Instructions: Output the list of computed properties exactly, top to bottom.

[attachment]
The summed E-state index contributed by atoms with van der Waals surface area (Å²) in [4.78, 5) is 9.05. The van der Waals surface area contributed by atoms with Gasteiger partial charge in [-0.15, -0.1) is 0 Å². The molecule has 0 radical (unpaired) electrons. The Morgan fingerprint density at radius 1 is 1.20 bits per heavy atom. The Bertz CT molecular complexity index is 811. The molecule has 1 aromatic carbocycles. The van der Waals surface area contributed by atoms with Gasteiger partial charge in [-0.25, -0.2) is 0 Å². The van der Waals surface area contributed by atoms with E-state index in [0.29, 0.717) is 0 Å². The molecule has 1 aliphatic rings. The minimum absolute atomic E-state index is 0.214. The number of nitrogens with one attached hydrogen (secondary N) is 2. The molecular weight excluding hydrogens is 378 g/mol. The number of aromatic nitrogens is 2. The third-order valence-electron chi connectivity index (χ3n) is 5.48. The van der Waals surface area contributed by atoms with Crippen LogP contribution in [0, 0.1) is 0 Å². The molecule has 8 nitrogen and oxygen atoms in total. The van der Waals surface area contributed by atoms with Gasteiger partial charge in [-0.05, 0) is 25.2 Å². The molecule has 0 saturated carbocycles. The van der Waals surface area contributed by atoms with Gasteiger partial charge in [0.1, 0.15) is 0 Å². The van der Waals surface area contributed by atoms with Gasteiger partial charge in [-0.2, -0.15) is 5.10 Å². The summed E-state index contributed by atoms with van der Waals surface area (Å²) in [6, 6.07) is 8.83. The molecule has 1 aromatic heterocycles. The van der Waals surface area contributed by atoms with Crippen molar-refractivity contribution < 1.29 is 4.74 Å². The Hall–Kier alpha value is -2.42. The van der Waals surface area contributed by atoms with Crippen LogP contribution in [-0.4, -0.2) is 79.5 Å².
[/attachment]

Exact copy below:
The summed E-state index contributed by atoms with van der Waals surface area (Å²) in [4.78, 5) is 9.05. The van der Waals surface area contributed by atoms with Gasteiger partial charge in [-0.15, -0.1) is 0 Å². The molecule has 0 radical (unpaired) electrons. The Morgan fingerprint density at radius 1 is 1.20 bits per heavy atom. The Bertz CT molecular complexity index is 811. The molecule has 1 aromatic carbocycles. The van der Waals surface area contributed by atoms with Gasteiger partial charge in [-0.25, -0.2) is 0 Å². The van der Waals surface area contributed by atoms with E-state index in [0.29, 0.717) is 0 Å². The molecule has 1 aliphatic rings. The minimum absolute atomic E-state index is 0.214. The number of nitrogens with one attached hydrogen (secondary N) is 2. The molecular weight excluding hydrogens is 378 g/mol. The number of aromatic nitrogens is 2. The third-order valence-electron chi connectivity index (χ3n) is 5.48. The van der Waals surface area contributed by atoms with Crippen LogP contribution in [0, 0.1) is 0 Å². The molecule has 8 nitrogen and oxygen atoms in total. The van der Waals surface area contributed by atoms with Gasteiger partial charge in [-0.05, 0) is 25.2 Å². The molecule has 0 saturated carbocycles. The van der Waals surface area contributed by atoms with Gasteiger partial charge in [0.1, 0.15) is 0 Å². The van der Waals surface area contributed by atoms with Gasteiger partial charge in [-0.2, -0.15) is 5.10 Å². The summed E-state index contributed by atoms with van der Waals surface area (Å²) in [6, 6.07) is 8.83. The molecule has 1 aromatic heterocycles. The van der Waals surface area contributed by atoms with Crippen molar-refractivity contribution < 1.29 is 4.74 Å². The Hall–Kier alpha value is -2.42. The van der Waals surface area contributed by atoms with Crippen LogP contribution in [-0.4, -0.2) is 79.5 Å².